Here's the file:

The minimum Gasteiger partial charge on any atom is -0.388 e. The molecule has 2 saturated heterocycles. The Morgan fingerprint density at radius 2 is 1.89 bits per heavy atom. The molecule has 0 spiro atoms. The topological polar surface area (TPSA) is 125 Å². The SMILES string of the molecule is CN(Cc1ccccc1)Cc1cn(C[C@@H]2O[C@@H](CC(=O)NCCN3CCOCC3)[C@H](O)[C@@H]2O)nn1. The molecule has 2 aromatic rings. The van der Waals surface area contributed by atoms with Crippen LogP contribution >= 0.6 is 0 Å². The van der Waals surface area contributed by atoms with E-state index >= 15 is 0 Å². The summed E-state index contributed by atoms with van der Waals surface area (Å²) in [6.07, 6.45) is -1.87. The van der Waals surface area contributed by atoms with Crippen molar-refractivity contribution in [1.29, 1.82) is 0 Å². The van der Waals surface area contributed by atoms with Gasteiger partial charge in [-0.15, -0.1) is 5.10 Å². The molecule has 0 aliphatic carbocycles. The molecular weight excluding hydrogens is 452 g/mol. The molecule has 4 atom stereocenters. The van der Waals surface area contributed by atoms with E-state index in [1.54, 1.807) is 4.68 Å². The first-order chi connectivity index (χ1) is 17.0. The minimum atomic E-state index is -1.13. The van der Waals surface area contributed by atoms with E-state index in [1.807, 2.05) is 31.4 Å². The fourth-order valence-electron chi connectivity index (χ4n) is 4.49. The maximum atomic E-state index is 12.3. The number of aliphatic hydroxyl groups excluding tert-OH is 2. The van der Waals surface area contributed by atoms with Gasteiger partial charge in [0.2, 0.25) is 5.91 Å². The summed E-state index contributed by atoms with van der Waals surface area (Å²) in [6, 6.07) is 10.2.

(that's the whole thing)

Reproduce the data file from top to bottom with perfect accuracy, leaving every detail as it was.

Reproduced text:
The minimum Gasteiger partial charge on any atom is -0.388 e. The molecule has 2 saturated heterocycles. The Morgan fingerprint density at radius 2 is 1.89 bits per heavy atom. The molecule has 0 spiro atoms. The topological polar surface area (TPSA) is 125 Å². The SMILES string of the molecule is CN(Cc1ccccc1)Cc1cn(C[C@@H]2O[C@@H](CC(=O)NCCN3CCOCC3)[C@H](O)[C@@H]2O)nn1. The molecule has 2 aromatic rings. The van der Waals surface area contributed by atoms with Crippen LogP contribution >= 0.6 is 0 Å². The van der Waals surface area contributed by atoms with E-state index >= 15 is 0 Å². The summed E-state index contributed by atoms with van der Waals surface area (Å²) in [6.07, 6.45) is -1.87. The van der Waals surface area contributed by atoms with Crippen molar-refractivity contribution in [1.29, 1.82) is 0 Å². The van der Waals surface area contributed by atoms with Gasteiger partial charge in [-0.15, -0.1) is 5.10 Å². The molecule has 0 aliphatic carbocycles. The molecular weight excluding hydrogens is 452 g/mol. The molecule has 4 atom stereocenters. The van der Waals surface area contributed by atoms with E-state index in [1.54, 1.807) is 4.68 Å². The first-order chi connectivity index (χ1) is 17.0. The minimum atomic E-state index is -1.13. The van der Waals surface area contributed by atoms with E-state index in [1.807, 2.05) is 31.4 Å². The fourth-order valence-electron chi connectivity index (χ4n) is 4.49. The maximum atomic E-state index is 12.3. The number of aliphatic hydroxyl groups excluding tert-OH is 2. The van der Waals surface area contributed by atoms with Gasteiger partial charge in [0.2, 0.25) is 5.91 Å². The summed E-state index contributed by atoms with van der Waals surface area (Å²) in [6, 6.07) is 10.2.